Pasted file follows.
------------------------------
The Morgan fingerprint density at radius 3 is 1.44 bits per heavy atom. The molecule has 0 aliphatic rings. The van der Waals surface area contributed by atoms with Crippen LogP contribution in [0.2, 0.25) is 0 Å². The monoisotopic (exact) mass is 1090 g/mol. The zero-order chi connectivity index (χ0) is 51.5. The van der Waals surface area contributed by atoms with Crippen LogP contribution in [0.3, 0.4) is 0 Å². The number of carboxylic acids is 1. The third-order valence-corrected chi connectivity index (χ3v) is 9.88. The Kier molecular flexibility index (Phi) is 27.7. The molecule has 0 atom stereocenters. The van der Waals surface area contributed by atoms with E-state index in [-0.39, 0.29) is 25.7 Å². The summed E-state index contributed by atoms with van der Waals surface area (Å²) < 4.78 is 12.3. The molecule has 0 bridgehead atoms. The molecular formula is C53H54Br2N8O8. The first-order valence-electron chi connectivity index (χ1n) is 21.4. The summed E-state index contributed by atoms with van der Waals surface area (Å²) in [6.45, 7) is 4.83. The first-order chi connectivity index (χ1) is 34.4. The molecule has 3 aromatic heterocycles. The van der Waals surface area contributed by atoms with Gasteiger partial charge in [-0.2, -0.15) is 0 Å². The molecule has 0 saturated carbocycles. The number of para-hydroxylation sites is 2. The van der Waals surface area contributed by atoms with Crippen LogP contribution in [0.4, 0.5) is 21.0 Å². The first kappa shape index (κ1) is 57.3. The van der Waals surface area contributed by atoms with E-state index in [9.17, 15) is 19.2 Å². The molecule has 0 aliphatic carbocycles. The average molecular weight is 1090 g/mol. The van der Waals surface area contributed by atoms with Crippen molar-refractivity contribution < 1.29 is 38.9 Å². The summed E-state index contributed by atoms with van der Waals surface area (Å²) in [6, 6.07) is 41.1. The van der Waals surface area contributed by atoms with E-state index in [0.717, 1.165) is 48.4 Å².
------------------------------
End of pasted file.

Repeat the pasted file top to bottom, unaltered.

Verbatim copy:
The Morgan fingerprint density at radius 3 is 1.44 bits per heavy atom. The molecule has 0 aliphatic rings. The van der Waals surface area contributed by atoms with Crippen LogP contribution in [0.2, 0.25) is 0 Å². The monoisotopic (exact) mass is 1090 g/mol. The zero-order chi connectivity index (χ0) is 51.5. The van der Waals surface area contributed by atoms with Crippen LogP contribution in [0.3, 0.4) is 0 Å². The number of carboxylic acids is 1. The third-order valence-corrected chi connectivity index (χ3v) is 9.88. The Kier molecular flexibility index (Phi) is 27.7. The molecule has 0 atom stereocenters. The van der Waals surface area contributed by atoms with E-state index in [-0.39, 0.29) is 25.7 Å². The summed E-state index contributed by atoms with van der Waals surface area (Å²) < 4.78 is 12.3. The molecule has 0 bridgehead atoms. The molecular formula is C53H54Br2N8O8. The first-order valence-electron chi connectivity index (χ1n) is 21.4. The summed E-state index contributed by atoms with van der Waals surface area (Å²) in [6.45, 7) is 4.83. The first-order chi connectivity index (χ1) is 34.4. The molecule has 3 aromatic heterocycles. The van der Waals surface area contributed by atoms with Gasteiger partial charge in [-0.2, -0.15) is 0 Å². The molecule has 0 saturated carbocycles. The number of para-hydroxylation sites is 2. The van der Waals surface area contributed by atoms with Crippen LogP contribution in [0.4, 0.5) is 21.0 Å². The first kappa shape index (κ1) is 57.3. The van der Waals surface area contributed by atoms with E-state index in [9.17, 15) is 19.2 Å². The molecule has 0 aliphatic carbocycles. The average molecular weight is 1090 g/mol. The van der Waals surface area contributed by atoms with Crippen molar-refractivity contribution < 1.29 is 38.9 Å². The summed E-state index contributed by atoms with van der Waals surface area (Å²) in [6, 6.07) is 41.1. The van der Waals surface area contributed by atoms with E-state index in [0.717, 1.165) is 48.4 Å².